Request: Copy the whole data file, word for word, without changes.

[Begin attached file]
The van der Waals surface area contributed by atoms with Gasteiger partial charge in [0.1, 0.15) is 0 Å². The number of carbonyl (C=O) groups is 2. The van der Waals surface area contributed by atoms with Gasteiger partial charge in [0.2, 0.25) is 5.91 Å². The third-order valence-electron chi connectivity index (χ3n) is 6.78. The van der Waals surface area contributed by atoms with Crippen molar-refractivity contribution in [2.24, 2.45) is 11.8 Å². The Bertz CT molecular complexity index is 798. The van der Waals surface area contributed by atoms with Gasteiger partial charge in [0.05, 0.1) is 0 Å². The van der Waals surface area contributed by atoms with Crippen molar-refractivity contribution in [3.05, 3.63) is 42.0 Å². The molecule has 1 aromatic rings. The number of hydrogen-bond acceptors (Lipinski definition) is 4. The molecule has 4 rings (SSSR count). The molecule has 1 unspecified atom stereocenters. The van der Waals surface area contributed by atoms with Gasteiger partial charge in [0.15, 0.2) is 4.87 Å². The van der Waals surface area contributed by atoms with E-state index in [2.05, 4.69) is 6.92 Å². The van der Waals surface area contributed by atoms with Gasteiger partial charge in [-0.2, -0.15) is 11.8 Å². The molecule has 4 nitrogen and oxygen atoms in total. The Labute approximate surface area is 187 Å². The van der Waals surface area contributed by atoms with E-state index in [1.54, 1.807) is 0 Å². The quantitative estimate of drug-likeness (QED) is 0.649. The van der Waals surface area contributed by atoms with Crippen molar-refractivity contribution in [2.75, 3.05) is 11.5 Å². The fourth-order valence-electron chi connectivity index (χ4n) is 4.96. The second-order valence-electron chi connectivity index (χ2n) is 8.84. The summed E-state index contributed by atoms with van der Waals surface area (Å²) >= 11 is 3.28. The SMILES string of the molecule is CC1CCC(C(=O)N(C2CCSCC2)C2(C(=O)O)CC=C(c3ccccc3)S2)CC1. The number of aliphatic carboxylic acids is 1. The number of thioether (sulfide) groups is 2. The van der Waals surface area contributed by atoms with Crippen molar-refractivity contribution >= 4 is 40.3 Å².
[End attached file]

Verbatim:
The van der Waals surface area contributed by atoms with Gasteiger partial charge in [0.1, 0.15) is 0 Å². The number of carbonyl (C=O) groups is 2. The van der Waals surface area contributed by atoms with Gasteiger partial charge in [0.2, 0.25) is 5.91 Å². The third-order valence-electron chi connectivity index (χ3n) is 6.78. The van der Waals surface area contributed by atoms with Crippen molar-refractivity contribution in [2.24, 2.45) is 11.8 Å². The Bertz CT molecular complexity index is 798. The van der Waals surface area contributed by atoms with Gasteiger partial charge in [0.05, 0.1) is 0 Å². The van der Waals surface area contributed by atoms with Crippen molar-refractivity contribution in [3.05, 3.63) is 42.0 Å². The molecule has 1 aromatic rings. The number of hydrogen-bond acceptors (Lipinski definition) is 4. The molecule has 4 rings (SSSR count). The molecule has 1 unspecified atom stereocenters. The van der Waals surface area contributed by atoms with Gasteiger partial charge in [0.15, 0.2) is 4.87 Å². The van der Waals surface area contributed by atoms with E-state index in [2.05, 4.69) is 6.92 Å². The van der Waals surface area contributed by atoms with Gasteiger partial charge in [-0.2, -0.15) is 11.8 Å². The molecule has 4 nitrogen and oxygen atoms in total. The Labute approximate surface area is 187 Å². The van der Waals surface area contributed by atoms with E-state index in [1.54, 1.807) is 0 Å². The quantitative estimate of drug-likeness (QED) is 0.649. The van der Waals surface area contributed by atoms with Crippen molar-refractivity contribution in [2.75, 3.05) is 11.5 Å². The fourth-order valence-electron chi connectivity index (χ4n) is 4.96. The second-order valence-electron chi connectivity index (χ2n) is 8.84. The summed E-state index contributed by atoms with van der Waals surface area (Å²) >= 11 is 3.28. The SMILES string of the molecule is CC1CCC(C(=O)N(C2CCSCC2)C2(C(=O)O)CC=C(c3ccccc3)S2)CC1. The number of aliphatic carboxylic acids is 1. The number of thioether (sulfide) groups is 2. The van der Waals surface area contributed by atoms with Crippen molar-refractivity contribution >= 4 is 40.3 Å².